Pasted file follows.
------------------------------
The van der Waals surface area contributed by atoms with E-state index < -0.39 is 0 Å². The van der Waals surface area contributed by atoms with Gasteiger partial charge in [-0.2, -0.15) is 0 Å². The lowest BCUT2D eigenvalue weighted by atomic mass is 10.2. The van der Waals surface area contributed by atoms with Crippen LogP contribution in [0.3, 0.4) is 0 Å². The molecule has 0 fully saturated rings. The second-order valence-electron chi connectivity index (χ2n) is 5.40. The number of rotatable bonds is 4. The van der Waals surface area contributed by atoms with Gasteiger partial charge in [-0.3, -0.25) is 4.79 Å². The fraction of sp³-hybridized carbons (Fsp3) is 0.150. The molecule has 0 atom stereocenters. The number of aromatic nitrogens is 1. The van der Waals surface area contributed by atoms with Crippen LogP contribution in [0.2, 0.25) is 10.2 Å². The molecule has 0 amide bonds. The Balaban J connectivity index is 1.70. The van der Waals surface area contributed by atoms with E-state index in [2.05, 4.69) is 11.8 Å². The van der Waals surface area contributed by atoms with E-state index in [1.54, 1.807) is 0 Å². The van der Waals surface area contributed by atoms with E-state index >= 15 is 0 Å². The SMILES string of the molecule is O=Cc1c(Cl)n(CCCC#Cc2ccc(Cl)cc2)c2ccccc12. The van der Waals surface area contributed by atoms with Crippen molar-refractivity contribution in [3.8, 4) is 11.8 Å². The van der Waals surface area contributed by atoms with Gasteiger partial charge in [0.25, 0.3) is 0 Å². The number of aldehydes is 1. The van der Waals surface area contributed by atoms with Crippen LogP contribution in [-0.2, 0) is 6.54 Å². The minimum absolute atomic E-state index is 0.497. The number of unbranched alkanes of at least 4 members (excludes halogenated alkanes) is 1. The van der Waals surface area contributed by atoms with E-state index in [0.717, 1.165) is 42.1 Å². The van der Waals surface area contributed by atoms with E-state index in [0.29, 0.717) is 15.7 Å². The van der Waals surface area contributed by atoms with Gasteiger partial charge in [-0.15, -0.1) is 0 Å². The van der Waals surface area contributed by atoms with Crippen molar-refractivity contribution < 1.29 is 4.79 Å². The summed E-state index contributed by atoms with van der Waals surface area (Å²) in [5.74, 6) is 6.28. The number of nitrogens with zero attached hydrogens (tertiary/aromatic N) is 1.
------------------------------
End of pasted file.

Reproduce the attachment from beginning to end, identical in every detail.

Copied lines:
The van der Waals surface area contributed by atoms with E-state index < -0.39 is 0 Å². The van der Waals surface area contributed by atoms with Gasteiger partial charge in [-0.2, -0.15) is 0 Å². The lowest BCUT2D eigenvalue weighted by atomic mass is 10.2. The van der Waals surface area contributed by atoms with Crippen LogP contribution in [0.3, 0.4) is 0 Å². The molecule has 0 fully saturated rings. The second-order valence-electron chi connectivity index (χ2n) is 5.40. The number of rotatable bonds is 4. The van der Waals surface area contributed by atoms with Gasteiger partial charge in [-0.3, -0.25) is 4.79 Å². The fraction of sp³-hybridized carbons (Fsp3) is 0.150. The molecule has 0 atom stereocenters. The number of aromatic nitrogens is 1. The van der Waals surface area contributed by atoms with Crippen LogP contribution in [0.2, 0.25) is 10.2 Å². The molecule has 0 amide bonds. The Balaban J connectivity index is 1.70. The van der Waals surface area contributed by atoms with E-state index in [2.05, 4.69) is 11.8 Å². The van der Waals surface area contributed by atoms with E-state index in [1.54, 1.807) is 0 Å². The van der Waals surface area contributed by atoms with E-state index >= 15 is 0 Å². The SMILES string of the molecule is O=Cc1c(Cl)n(CCCC#Cc2ccc(Cl)cc2)c2ccccc12. The van der Waals surface area contributed by atoms with Crippen molar-refractivity contribution in [3.8, 4) is 11.8 Å². The van der Waals surface area contributed by atoms with Gasteiger partial charge in [0.25, 0.3) is 0 Å². The number of aldehydes is 1. The van der Waals surface area contributed by atoms with Crippen LogP contribution in [-0.2, 0) is 6.54 Å². The minimum absolute atomic E-state index is 0.497. The number of unbranched alkanes of at least 4 members (excludes halogenated alkanes) is 1. The van der Waals surface area contributed by atoms with E-state index in [0.717, 1.165) is 42.1 Å². The van der Waals surface area contributed by atoms with E-state index in [0.29, 0.717) is 15.7 Å². The van der Waals surface area contributed by atoms with Gasteiger partial charge in [-0.15, -0.1) is 0 Å². The van der Waals surface area contributed by atoms with Crippen molar-refractivity contribution < 1.29 is 4.79 Å². The summed E-state index contributed by atoms with van der Waals surface area (Å²) in [5.74, 6) is 6.28. The number of nitrogens with zero attached hydrogens (tertiary/aromatic N) is 1.